So now let's compare George Bush in 2002 with Barack Obama today.

In 2002, Bush moved toward the ground invasion of Iraq because he was inclined to, and because the public overwhelmingly supported it. A President Gore would have done exactly the same thing.

Today, Obama has to move towards the center. In the case of Iraq, that means leaving the troops there as long as necessary to get the job done.

Obama's disadvantage, compared to Bush in 2002, is that Obama has a small cadre of hard-left activists determined to punish him for any move toward the center. So Obama MUST move toward the center, but the activists of his own party will make him pay for it.

Obama's success as a candidate this year is not dependent on having the totally inflexible hard-left view of the Iraq war. He's successful because Generation-Xers love his contempt for Boomer and Silent generation values. And most young people (unless they have a friend or family member there) couldn't find Iraq on a map, let alone care what happens there.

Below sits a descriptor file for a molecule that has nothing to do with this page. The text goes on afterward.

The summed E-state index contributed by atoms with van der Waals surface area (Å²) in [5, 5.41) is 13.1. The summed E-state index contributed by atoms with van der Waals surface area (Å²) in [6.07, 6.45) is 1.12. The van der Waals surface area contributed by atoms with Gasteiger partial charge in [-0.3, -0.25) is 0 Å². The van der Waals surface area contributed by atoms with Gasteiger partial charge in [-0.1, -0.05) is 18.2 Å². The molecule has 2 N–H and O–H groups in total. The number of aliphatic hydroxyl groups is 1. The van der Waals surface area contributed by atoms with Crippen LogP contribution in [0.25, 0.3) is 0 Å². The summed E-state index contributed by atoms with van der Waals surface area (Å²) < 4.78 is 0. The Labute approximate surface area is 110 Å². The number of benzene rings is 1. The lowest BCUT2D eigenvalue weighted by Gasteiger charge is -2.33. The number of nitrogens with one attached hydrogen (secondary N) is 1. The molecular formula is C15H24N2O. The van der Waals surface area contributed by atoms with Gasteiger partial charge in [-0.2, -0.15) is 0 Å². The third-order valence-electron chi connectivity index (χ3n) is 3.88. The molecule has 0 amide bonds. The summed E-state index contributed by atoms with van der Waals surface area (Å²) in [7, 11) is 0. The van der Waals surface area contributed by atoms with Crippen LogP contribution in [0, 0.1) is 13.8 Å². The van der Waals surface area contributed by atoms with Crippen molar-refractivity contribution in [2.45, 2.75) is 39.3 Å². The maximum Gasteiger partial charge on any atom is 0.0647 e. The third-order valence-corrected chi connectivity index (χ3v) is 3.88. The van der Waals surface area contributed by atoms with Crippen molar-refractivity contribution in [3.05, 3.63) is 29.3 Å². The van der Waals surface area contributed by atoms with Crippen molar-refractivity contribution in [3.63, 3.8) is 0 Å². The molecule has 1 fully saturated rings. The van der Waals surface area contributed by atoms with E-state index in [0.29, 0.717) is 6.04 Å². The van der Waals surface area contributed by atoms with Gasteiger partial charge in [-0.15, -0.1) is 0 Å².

If Obama had the same political freedom to follow the public mood that Bush had in 2002, then Obama would "refine" his position suitably and probably win without a problem. He may still win, but his candidacy is being threatened by a small group of hard-left nihilistic Generation-Xer activists. Those activists may cause him to lose the election.

But win or lose, what happens in Iraq next year will not depend on what Barack Obama or John McCain or any politician wants. It will depend on the what the masses of people want, here and in the Mideast, and the consequences will almost certainly not be what anyone expects. (8-Jul-2008) Permanent Link